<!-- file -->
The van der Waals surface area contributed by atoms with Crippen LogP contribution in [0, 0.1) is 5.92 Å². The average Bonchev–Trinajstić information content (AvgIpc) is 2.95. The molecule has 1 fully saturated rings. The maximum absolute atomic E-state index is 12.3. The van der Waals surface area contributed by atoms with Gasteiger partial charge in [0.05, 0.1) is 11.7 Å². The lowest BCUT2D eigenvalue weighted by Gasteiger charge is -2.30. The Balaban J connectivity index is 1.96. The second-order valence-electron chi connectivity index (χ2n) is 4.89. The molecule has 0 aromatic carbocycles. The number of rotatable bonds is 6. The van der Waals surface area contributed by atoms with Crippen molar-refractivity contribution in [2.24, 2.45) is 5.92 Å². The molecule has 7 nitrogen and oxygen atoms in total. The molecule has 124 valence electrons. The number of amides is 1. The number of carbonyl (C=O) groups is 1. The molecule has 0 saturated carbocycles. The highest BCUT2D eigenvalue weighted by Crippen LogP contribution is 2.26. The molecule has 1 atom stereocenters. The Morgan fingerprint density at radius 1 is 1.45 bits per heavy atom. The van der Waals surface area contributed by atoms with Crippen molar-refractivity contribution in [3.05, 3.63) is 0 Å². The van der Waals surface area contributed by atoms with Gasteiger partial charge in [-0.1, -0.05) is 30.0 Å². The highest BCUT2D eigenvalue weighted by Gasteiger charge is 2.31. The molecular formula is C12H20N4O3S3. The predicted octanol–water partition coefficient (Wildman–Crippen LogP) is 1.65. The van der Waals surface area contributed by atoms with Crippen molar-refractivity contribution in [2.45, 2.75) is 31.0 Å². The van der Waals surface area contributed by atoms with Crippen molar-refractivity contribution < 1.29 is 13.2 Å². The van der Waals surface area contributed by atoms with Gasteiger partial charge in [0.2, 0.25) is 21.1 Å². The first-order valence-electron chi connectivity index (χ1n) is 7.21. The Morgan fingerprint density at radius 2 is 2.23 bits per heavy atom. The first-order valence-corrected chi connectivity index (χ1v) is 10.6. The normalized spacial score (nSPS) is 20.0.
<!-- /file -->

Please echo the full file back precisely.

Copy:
The van der Waals surface area contributed by atoms with Crippen LogP contribution in [0, 0.1) is 5.92 Å². The average Bonchev–Trinajstić information content (AvgIpc) is 2.95. The molecule has 1 fully saturated rings. The maximum absolute atomic E-state index is 12.3. The van der Waals surface area contributed by atoms with Gasteiger partial charge in [0.05, 0.1) is 11.7 Å². The lowest BCUT2D eigenvalue weighted by Gasteiger charge is -2.30. The Balaban J connectivity index is 1.96. The second-order valence-electron chi connectivity index (χ2n) is 4.89. The molecule has 0 aromatic carbocycles. The number of rotatable bonds is 6. The van der Waals surface area contributed by atoms with Crippen molar-refractivity contribution in [2.24, 2.45) is 5.92 Å². The molecule has 7 nitrogen and oxygen atoms in total. The molecule has 124 valence electrons. The number of amides is 1. The number of carbonyl (C=O) groups is 1. The molecule has 0 saturated carbocycles. The highest BCUT2D eigenvalue weighted by Crippen LogP contribution is 2.26. The molecule has 1 atom stereocenters. The Morgan fingerprint density at radius 1 is 1.45 bits per heavy atom. The van der Waals surface area contributed by atoms with Crippen molar-refractivity contribution in [3.05, 3.63) is 0 Å². The van der Waals surface area contributed by atoms with Gasteiger partial charge in [-0.1, -0.05) is 30.0 Å². The highest BCUT2D eigenvalue weighted by Gasteiger charge is 2.31. The molecular formula is C12H20N4O3S3. The predicted octanol–water partition coefficient (Wildman–Crippen LogP) is 1.65. The van der Waals surface area contributed by atoms with Crippen molar-refractivity contribution in [2.45, 2.75) is 31.0 Å². The van der Waals surface area contributed by atoms with Crippen molar-refractivity contribution < 1.29 is 13.2 Å². The van der Waals surface area contributed by atoms with Gasteiger partial charge in [0.2, 0.25) is 21.1 Å². The first-order valence-electron chi connectivity index (χ1n) is 7.21. The Morgan fingerprint density at radius 2 is 2.23 bits per heavy atom. The first-order valence-corrected chi connectivity index (χ1v) is 10.6. The normalized spacial score (nSPS) is 20.0.